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In Ebla , Paolo Matthiae presents the results of 47 years of excavations at this fascinating site, providing a detailed account of Ebla's history and archaeology.
Ebla grew from a small Early Bronze Age settlement into an important trading and political centre, which endured until its final destruction in c. 1600 BC . The destruction of its royal palace c. 2300 BC was particularly significant as it preserved the city's rich archives, offering a wealth of information on its history, economy, religion, administration, and daily life. The discovery of Ebla is a pivotal moment in the history of archaeological investigations of the twentieth century, and this book is the result of all the excavation campaigns at Tell Mardikh- Ebla from 1964 until 2010, when field operations stopped due to the war in Syria.
Available for the first time in English, Ebla offers a complete account of one of the largest pre-classical urban centres by its discoverer, making it an essential resource for students of Ancient Near Eastern archaeology and history.
Ebla: Archaeology and History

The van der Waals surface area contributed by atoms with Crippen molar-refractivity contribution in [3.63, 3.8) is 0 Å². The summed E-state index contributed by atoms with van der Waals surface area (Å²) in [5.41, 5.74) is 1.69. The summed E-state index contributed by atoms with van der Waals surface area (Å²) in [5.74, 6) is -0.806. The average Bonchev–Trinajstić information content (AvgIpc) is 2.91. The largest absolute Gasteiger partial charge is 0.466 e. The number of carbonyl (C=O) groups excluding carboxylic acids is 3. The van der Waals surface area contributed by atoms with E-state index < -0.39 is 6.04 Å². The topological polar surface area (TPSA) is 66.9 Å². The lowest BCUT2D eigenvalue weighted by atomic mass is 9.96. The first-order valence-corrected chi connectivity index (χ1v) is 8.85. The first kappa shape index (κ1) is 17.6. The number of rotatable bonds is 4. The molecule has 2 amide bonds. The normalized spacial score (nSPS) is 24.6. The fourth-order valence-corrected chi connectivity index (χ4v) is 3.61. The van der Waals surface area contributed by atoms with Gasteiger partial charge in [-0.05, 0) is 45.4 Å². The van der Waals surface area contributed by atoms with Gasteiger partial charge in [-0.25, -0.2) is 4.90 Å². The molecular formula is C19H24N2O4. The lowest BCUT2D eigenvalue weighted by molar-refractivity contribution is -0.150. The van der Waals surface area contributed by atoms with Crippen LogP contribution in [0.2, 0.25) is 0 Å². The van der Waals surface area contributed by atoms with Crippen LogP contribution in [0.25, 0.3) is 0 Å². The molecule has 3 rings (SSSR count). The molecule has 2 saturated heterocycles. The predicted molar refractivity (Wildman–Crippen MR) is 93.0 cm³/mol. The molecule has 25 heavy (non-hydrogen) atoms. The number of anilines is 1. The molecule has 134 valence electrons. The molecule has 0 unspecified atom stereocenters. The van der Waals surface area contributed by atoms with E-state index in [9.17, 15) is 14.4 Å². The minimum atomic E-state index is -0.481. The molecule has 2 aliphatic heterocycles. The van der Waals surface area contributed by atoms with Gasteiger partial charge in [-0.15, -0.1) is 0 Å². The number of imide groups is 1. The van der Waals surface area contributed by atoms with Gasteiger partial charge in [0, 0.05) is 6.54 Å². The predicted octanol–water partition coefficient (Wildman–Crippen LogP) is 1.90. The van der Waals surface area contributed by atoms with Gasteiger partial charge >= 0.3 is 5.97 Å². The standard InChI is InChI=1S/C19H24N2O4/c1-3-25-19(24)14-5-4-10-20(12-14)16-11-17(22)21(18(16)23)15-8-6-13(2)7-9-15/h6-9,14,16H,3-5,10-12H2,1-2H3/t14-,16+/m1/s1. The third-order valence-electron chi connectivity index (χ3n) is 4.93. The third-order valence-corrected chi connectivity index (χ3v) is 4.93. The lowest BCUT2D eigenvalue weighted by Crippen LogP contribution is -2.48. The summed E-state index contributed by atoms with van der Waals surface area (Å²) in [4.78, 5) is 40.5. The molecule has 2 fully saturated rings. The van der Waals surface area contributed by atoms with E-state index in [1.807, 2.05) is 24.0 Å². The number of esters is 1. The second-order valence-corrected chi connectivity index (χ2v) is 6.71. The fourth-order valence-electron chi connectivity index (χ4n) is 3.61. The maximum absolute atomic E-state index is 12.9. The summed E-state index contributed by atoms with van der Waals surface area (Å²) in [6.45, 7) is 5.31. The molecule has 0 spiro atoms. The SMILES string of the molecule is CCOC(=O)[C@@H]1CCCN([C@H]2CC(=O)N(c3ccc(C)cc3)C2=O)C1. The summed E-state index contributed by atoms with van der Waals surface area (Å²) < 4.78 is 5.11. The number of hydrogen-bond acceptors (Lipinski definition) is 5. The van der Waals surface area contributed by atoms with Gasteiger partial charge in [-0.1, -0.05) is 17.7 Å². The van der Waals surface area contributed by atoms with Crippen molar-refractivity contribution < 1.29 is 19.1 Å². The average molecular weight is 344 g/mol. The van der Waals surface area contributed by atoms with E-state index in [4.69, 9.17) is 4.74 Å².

From Tell Mardikh to Ebla: archaeological exploration
Ebla and early urbanization in Syria
Ebla, Mari, Akkad: from city-states to empire
The Royal Palace in the age of the Archives space and function
Early Syrian religion, the Red Temple, and the Temple of the Rock
The State Archives: Economy, Culture, and Society
Artistic expressions and material culture in the mature Early Syrian period
The crisis in the Early Syrian world and the archaic Old Syrian renaissance
From Ebla to Yamkhad: the territorial states of the Amorite Age
Town planning and architecture in the Old Syrian city
Old Syrian artistic culture: originality and continuity
Old Syrian material culture: characteristics and development
From Ebla to Tell Mardikh: decline of a great urban centre